3 smart ways to use employee feedback: Part 3 – How to manage organizational change through surveys

Iulia Bogyo

👋 New to this blog series? Catch up with part 1 and part 2

Welcome back to our blog series on smart applications of employee surveys. In our previous posts, we explored how targeted surveys can enhance learning and development programs and improve management effectiveness. Today, we turn our focus to a challenge faced by almost every organization at some point: restructuring and reorganization. 

3 smart ways to use employee feedback: Part 3 – How to manage organizational change through surveys

The role of surveys in organizational change

In times of uncertainty, whether due to economic shifts, technological advances, digitalization, or other external crises, organizations need to adapt swiftly and efficiently, often having to do more with less. Involving employees in these changes isn’t just beneficial—it’s essential. Their insights help guide strategic decisions, optimize resource allocation, and smooth the transition process. 

Mitigate risks to digitalization using employee feedback

However, restructuring can initially lead to a dip in productivity. Surprisingly, a significant number of organizational changes don’t fully achieve their intended goals. Studies suggest that about 60% of projects fail to meet objectives, resulting in financial losses, missed opportunities, and lack of focus1.  

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The ‘stabilagility’ paradox 

To successfully navigate transitions, it’s essential to understand employees’ direct experiences during a change: Do they feel leadership provides a clear vision of where the organization is headed? Do they experience that the organization has good practices for change management? Addressing these questions sheds light on the organization’s agility from the employees’ perspective.  

At the same time, paradoxically, organizations need to maintain stability. This can be achieved through good people management practices and support systems, which involves helping employees understand what the upcoming change means for them on a team and individual level. Managers are key in this process; they need to set clear expectations for their teams, foster ongoing feedback, and reward performance.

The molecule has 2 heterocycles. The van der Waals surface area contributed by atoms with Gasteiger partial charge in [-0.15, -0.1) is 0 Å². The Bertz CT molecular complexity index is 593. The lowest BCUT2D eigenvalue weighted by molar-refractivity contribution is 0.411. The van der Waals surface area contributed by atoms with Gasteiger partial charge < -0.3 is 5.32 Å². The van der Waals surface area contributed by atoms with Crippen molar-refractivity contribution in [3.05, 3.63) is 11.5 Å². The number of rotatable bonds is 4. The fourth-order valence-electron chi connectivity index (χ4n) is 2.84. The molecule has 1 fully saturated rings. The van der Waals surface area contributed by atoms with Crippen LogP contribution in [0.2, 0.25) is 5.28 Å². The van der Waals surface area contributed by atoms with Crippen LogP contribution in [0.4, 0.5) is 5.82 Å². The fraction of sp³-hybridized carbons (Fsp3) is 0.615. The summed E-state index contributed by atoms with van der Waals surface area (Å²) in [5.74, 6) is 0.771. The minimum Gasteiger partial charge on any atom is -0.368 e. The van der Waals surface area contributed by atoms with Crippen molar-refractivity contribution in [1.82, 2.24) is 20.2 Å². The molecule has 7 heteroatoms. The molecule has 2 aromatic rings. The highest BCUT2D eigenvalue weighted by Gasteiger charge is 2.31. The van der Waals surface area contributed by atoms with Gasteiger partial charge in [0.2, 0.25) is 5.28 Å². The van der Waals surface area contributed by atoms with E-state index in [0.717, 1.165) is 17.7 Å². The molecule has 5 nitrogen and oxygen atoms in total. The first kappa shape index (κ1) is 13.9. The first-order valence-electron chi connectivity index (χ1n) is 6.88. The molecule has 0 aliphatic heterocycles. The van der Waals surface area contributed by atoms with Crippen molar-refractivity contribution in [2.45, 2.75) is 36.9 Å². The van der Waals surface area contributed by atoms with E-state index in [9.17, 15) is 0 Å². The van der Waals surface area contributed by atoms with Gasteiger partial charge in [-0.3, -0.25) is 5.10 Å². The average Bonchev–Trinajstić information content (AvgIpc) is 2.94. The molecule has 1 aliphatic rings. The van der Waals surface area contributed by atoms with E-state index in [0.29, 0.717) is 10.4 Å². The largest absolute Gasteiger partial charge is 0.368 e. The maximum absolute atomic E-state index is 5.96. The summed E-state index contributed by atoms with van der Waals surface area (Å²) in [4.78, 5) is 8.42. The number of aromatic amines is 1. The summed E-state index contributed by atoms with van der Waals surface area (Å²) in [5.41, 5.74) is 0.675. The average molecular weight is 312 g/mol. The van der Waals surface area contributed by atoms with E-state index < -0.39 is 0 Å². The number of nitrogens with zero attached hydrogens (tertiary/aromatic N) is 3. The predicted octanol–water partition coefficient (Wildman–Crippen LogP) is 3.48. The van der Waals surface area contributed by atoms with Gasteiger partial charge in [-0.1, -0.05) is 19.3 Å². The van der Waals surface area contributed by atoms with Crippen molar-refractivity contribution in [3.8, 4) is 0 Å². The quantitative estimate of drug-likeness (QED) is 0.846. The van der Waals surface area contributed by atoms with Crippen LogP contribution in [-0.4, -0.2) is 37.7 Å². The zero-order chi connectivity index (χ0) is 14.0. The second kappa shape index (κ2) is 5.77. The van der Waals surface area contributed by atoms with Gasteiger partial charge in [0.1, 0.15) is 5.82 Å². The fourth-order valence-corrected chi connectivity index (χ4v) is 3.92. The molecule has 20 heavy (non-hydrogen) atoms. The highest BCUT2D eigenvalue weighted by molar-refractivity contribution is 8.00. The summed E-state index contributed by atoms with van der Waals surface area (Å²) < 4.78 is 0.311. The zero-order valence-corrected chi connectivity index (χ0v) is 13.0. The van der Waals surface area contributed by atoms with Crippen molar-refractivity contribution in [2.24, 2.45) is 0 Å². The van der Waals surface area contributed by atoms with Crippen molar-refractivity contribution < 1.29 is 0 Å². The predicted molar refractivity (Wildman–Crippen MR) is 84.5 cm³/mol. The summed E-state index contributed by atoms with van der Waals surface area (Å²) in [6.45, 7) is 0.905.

Moreover, it’s important to understand whether employees feel they have good systems to make their work efficient. For example, do they have all the tools they need to perform well? Keeping a close eye on the Employee Engagement metric is vital, as well as addressing any signs of disengagement early on, as engagement directly impacts productivity. 

What is employee engagement? The ultimate guide to engagement

Continuous employee feedback is key to a successful restructuring. It helps mitigate these risks and enables a quicker return to peak productivity levels.

Structuring surveys for maximum impact 

From our experience, organizations that conduct surveys before, during, and after organizational changes are typically the most effective in managing transitions. Let’s have a look at the optimal types of surveys and their sequencing in times of change. 

1. Strategic Fitness Model 

When working with customers who are undergoing significant changes, we advise starting with the Strategic Fitness Model, as it enables organizations to assess if they’re fit to achieve long-term success and strategic ambitions. 

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The Strategic Fitness Model is a survey consisting of 22 targeted questions that evaluate an organization’s employee engagement and the overall performance environment. This model provides a snapshot of their strategic readiness, particularly important for organizations operating in a changing and dynamic environment where they are required to adapt at a high pace.